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Bridgeway Bible Dictionary
Very rarely does the word ‘propitiation’ appear in modern English. This is largely the reason why present-day versions of the English Bible prefer to use alternative expressions. In simple terms, to propitiate means to turn away a person’s anger by giving that person an offering.
The wrath of God
God is holy, and therefore he is always opposed to evil. The Bible describes this opposition to evil as the wrath or anger of God (Deuteronomy 11:16-17; John 3:36; Ephesians 5:6). It is not an anger such as the bad temper that sinful people often display, but an anger that contains no trace of sin. It is the attitude of one who loves goodness and hates evil to such an extent that he cannot overlook wrongdoing. He cannot treat sin as if it does not matter (2 Kings 23:26; Jeremiah 21:12; Habakkuk 1:13; Romans 1:18; Romans 2:5; Hebrews 1:9; Revelation 14:8-11; Revelation 19:1-2).
Mean and women, through sin, have cut themselves off from God and placed themselves under the wrath of God. They are unable to have fellowship with God, unable to please God and unable to bring themselves back to God (Isaiah 59:2; Romans 8:7-8; Ephesians 2:3; Colossians 1:21).
God always has an attitude of wrath against sin, and there is nothing sinners can to do to propitiate God (i.e. to pacify, appease, calm the anger of or win the favour of God). Pagans used to try to escape the wrath of their gods by offering sacrifices; that is, they tried to propitiate their gods. But sinners cannot act towards God like this. None of their efforts can quiet God’s wrath against sin or win his favour. (For similar ideas of making offerings to turn away wrath see Exodus 32:30-32; Proverbs 6:34-35; Proverbs 16:14; Isaiah 16:1-7; Isaiah 47:11.)
The love and mercy of God
God’s opposition to sin is connected with his concern for people’s good. God is a God of love, and he reacts in holy and just anger against all that is wrong in his rebellious creatures. Sinful people justly deserve the punishment that God’s holy wrath requires, but God is patient with them and has no pleasure in punishing them (Psalms 78:38; Romans 2:2-4; 2 Peter 3:9). In fact, he provides a way whereby they need not suffer the punishment themselves.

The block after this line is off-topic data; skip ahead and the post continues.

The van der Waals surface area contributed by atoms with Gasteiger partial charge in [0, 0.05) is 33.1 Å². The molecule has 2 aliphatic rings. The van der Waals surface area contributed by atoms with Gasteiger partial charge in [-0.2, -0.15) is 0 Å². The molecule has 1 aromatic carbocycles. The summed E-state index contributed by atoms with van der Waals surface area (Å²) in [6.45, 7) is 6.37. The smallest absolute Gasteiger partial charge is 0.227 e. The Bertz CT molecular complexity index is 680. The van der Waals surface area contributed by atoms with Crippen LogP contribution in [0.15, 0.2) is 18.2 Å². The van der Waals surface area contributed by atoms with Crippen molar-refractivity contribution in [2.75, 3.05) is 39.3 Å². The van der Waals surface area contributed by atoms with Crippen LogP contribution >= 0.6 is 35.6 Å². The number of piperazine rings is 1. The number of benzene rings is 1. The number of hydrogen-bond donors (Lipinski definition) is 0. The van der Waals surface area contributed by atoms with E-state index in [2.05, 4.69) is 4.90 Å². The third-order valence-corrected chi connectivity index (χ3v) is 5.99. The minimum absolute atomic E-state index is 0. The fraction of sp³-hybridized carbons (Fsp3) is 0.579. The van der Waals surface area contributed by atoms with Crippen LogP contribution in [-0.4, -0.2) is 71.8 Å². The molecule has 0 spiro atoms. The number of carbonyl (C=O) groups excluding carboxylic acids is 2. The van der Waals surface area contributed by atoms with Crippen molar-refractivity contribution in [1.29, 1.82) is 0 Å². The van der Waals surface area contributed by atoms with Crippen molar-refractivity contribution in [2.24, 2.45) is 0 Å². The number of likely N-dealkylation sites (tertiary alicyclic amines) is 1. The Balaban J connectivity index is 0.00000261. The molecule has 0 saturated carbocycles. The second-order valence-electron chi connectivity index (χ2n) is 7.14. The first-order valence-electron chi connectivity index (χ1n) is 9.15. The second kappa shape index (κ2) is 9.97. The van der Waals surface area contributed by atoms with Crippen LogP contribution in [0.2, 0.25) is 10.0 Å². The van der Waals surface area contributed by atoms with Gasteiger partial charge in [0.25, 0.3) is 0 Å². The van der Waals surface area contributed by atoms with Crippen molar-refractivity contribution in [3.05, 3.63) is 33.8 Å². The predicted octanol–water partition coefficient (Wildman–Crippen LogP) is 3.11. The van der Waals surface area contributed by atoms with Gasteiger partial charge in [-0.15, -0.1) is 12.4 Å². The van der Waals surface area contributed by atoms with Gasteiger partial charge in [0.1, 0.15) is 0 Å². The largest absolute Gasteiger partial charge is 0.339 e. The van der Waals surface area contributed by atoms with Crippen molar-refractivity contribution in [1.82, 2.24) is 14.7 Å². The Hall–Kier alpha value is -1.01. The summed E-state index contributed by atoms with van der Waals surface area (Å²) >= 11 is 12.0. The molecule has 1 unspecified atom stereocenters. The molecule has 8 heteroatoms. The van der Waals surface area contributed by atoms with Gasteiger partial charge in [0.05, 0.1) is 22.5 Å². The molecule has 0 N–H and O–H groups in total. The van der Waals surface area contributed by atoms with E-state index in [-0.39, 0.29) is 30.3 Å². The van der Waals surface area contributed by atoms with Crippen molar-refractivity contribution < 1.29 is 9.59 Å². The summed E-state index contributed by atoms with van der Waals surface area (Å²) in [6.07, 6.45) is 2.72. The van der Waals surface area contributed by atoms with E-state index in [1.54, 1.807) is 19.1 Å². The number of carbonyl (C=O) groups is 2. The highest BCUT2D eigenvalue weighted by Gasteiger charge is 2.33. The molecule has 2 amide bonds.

This was demonstrated in the sacrificial system that God gave to Israel. Sinners were in a hopeless position where there was nothing they could do to escape God’s wrath. Yet God in his love provided a way of dealing with sin, so that the punishment on sin could be carried out, while at the same time sinners could be forgiven.
God allowed repentant sinners to kill an animal, so that the animal suffered the penalty that they, because of their sin, should have suffered. Pardon was not something that sinners had to squeeze from an unwilling God, but was the merciful gift of a God who wanted to forgive. God’s anger was turned away (i.e. God was propitiated) not by the efforts of people to please him but solely by his own gracious gift. God provided the propitiation (Leviticus 17:11; see ; ).
The sacrifice was not the sinner’s gift (in the sense of a bribe) to win God’s favour, but God’s provision to bear the divine judgment on sin. God’s act of forgiveness, being based on love, involved his dealing with sin. God’s wrath and God’s love, far from being in conflict with each other, operated in harmony (Isaiah 53:4-5; Isaiah 53:10-11; Isaiah 54:8; Micah 7:18; John 3:16-21; John 3:36; Romans 6:23).
The sacrifice of Christ
Sacrifices belonging to the Old Testament system had real meaning for genuinely repentant sinners. The sacrifices enables people to see that God was acting justly in dealing with their sins, and gave them a way of expressing their faith in God’s forgiving love (Hebrews 9:22). But the blood of animals could not take away sins (Hebrews 10:4). Only the blood of Jesus Christ – his death on the cross – can do that. In view of Christ’s death, God was able to ‘pass over’, temporarily, the sins of Old Testament believers. God forgave them on credit, so to speak, for their sin was not actually removed till Christ died (Romans 3:25-26).
It becomes clear, now that the climax of God’s plan of salvation has been reached through Christ, that the only thing that propitiates God is the death of Christ. Again, God provides the way. He himself becomes the sacrifice that secures the propitiation. A loving God willingly pays the penalty on behalf of those under his judgment (2 Corinthians 5:19; 1 John 4:10). God’s holy wrath against sin has been satisfied by Christ’s death, and therefore he can show mercy on the believing sinner. He can forgive the sinner, yet still be just in doing so (Romans 3:25-26; Hebrews 2:17; 1 John 2:2).
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Fleming, Don. Entry for 'Propitiation'. Bridgeway Bible Dictionary. https://www.studylight.org/dictionaries/eng/bbd/p/propitiation.html. 2004.
the Week of Proper 15 / Ordinary 20